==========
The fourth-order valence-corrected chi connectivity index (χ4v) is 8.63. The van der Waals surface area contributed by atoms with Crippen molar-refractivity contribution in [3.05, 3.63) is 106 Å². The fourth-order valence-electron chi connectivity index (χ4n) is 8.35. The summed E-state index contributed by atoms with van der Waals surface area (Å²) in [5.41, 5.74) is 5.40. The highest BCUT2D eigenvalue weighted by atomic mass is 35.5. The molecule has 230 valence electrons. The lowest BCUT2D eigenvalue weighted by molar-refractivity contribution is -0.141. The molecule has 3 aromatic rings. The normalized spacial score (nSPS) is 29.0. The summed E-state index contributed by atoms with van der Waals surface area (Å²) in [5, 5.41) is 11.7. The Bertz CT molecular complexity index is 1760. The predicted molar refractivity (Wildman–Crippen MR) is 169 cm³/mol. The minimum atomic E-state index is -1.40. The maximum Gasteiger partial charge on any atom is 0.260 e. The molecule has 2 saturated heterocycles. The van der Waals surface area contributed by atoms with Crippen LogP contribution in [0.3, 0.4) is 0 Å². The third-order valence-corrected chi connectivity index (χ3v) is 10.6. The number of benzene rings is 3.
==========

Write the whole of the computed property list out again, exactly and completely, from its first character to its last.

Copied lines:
The fourth-order valence-corrected chi connectivity index (χ4v) is 8.63. The van der Waals surface area contributed by atoms with Crippen molar-refractivity contribution in [3.05, 3.63) is 106 Å². The fourth-order valence-electron chi connectivity index (χ4n) is 8.35. The summed E-state index contributed by atoms with van der Waals surface area (Å²) in [5.41, 5.74) is 5.40. The highest BCUT2D eigenvalue weighted by atomic mass is 35.5. The molecule has 230 valence electrons. The lowest BCUT2D eigenvalue weighted by molar-refractivity contribution is -0.141. The molecule has 3 aromatic rings. The normalized spacial score (nSPS) is 29.0. The summed E-state index contributed by atoms with van der Waals surface area (Å²) in [5, 5.41) is 11.7. The Bertz CT molecular complexity index is 1760. The predicted molar refractivity (Wildman–Crippen MR) is 169 cm³/mol. The minimum atomic E-state index is -1.40. The maximum Gasteiger partial charge on any atom is 0.260 e. The molecule has 2 saturated heterocycles. The van der Waals surface area contributed by atoms with Crippen LogP contribution in [0.3, 0.4) is 0 Å². The third-order valence-corrected chi connectivity index (χ3v) is 10.6. The number of benzene rings is 3.